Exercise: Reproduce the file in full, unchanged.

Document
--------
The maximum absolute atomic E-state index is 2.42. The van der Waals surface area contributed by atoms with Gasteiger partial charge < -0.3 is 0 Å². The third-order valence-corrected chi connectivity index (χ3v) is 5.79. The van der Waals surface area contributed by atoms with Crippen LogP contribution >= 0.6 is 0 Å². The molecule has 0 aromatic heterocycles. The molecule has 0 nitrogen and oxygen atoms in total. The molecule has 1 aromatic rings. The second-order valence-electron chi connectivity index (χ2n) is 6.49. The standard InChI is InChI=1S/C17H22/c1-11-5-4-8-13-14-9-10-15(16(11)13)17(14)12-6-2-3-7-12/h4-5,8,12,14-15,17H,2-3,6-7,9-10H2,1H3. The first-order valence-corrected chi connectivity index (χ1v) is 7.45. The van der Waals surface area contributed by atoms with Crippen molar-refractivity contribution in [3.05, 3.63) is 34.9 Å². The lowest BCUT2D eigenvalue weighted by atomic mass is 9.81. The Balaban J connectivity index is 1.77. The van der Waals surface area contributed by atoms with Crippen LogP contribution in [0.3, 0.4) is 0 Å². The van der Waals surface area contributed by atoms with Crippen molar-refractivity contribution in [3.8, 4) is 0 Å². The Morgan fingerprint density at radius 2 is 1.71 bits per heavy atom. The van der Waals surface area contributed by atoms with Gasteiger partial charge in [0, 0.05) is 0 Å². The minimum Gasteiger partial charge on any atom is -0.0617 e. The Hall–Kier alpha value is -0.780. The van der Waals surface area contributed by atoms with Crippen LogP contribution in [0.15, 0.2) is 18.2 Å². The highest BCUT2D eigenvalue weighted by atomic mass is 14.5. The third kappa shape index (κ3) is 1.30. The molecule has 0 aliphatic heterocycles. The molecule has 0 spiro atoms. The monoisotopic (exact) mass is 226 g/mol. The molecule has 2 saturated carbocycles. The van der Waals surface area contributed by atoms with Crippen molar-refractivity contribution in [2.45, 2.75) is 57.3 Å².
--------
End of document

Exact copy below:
The maximum absolute atomic E-state index is 2.42. The van der Waals surface area contributed by atoms with Gasteiger partial charge < -0.3 is 0 Å². The third-order valence-corrected chi connectivity index (χ3v) is 5.79. The van der Waals surface area contributed by atoms with Crippen LogP contribution >= 0.6 is 0 Å². The molecule has 0 aromatic heterocycles. The molecule has 0 nitrogen and oxygen atoms in total. The molecule has 1 aromatic rings. The second-order valence-electron chi connectivity index (χ2n) is 6.49. The standard InChI is InChI=1S/C17H22/c1-11-5-4-8-13-14-9-10-15(16(11)13)17(14)12-6-2-3-7-12/h4-5,8,12,14-15,17H,2-3,6-7,9-10H2,1H3. The first-order valence-corrected chi connectivity index (χ1v) is 7.45. The van der Waals surface area contributed by atoms with Crippen molar-refractivity contribution in [3.05, 3.63) is 34.9 Å². The lowest BCUT2D eigenvalue weighted by atomic mass is 9.81. The Balaban J connectivity index is 1.77. The van der Waals surface area contributed by atoms with Crippen LogP contribution in [0.3, 0.4) is 0 Å². The van der Waals surface area contributed by atoms with Crippen molar-refractivity contribution in [3.8, 4) is 0 Å². The Morgan fingerprint density at radius 2 is 1.71 bits per heavy atom. The van der Waals surface area contributed by atoms with Gasteiger partial charge in [0, 0.05) is 0 Å². The minimum Gasteiger partial charge on any atom is -0.0617 e. The Hall–Kier alpha value is -0.780. The van der Waals surface area contributed by atoms with Crippen LogP contribution in [0.15, 0.2) is 18.2 Å². The highest BCUT2D eigenvalue weighted by atomic mass is 14.5. The third kappa shape index (κ3) is 1.30. The molecule has 0 aliphatic heterocycles. The molecule has 0 spiro atoms. The monoisotopic (exact) mass is 226 g/mol. The molecule has 2 saturated carbocycles. The van der Waals surface area contributed by atoms with Crippen molar-refractivity contribution in [2.45, 2.75) is 57.3 Å².